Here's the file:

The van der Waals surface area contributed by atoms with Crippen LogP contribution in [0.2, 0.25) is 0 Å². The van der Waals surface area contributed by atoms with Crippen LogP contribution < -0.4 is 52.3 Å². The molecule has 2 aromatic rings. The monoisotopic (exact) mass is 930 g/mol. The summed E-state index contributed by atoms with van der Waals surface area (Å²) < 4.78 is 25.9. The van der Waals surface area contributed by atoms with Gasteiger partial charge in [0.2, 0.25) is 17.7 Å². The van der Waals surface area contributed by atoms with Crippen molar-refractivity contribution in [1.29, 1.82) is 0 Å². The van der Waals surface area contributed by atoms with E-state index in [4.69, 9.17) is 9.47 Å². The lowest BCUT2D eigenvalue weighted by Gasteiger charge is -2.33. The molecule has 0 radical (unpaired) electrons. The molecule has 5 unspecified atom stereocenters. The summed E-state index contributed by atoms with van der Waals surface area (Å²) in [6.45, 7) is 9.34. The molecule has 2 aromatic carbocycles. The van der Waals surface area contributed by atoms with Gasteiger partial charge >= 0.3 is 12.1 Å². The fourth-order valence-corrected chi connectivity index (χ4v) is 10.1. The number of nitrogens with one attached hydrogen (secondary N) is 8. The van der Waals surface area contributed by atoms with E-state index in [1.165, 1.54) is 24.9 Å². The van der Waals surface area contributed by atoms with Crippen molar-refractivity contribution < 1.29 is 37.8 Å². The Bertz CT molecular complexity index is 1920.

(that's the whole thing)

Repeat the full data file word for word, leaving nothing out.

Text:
The van der Waals surface area contributed by atoms with Crippen LogP contribution in [0.2, 0.25) is 0 Å². The van der Waals surface area contributed by atoms with Crippen LogP contribution < -0.4 is 52.3 Å². The molecule has 2 aromatic rings. The monoisotopic (exact) mass is 930 g/mol. The summed E-state index contributed by atoms with van der Waals surface area (Å²) < 4.78 is 25.9. The van der Waals surface area contributed by atoms with Gasteiger partial charge in [0.2, 0.25) is 17.7 Å². The van der Waals surface area contributed by atoms with Crippen molar-refractivity contribution in [1.29, 1.82) is 0 Å². The van der Waals surface area contributed by atoms with E-state index in [4.69, 9.17) is 9.47 Å². The lowest BCUT2D eigenvalue weighted by Gasteiger charge is -2.33. The molecule has 0 radical (unpaired) electrons. The molecule has 5 unspecified atom stereocenters. The summed E-state index contributed by atoms with van der Waals surface area (Å²) in [6.45, 7) is 9.34. The molecule has 2 aromatic carbocycles. The van der Waals surface area contributed by atoms with Gasteiger partial charge >= 0.3 is 12.1 Å². The fourth-order valence-corrected chi connectivity index (χ4v) is 10.1. The number of nitrogens with one attached hydrogen (secondary N) is 8. The van der Waals surface area contributed by atoms with E-state index in [1.165, 1.54) is 24.9 Å². The van der Waals surface area contributed by atoms with Crippen molar-refractivity contribution < 1.29 is 37.8 Å². The Bertz CT molecular complexity index is 1920.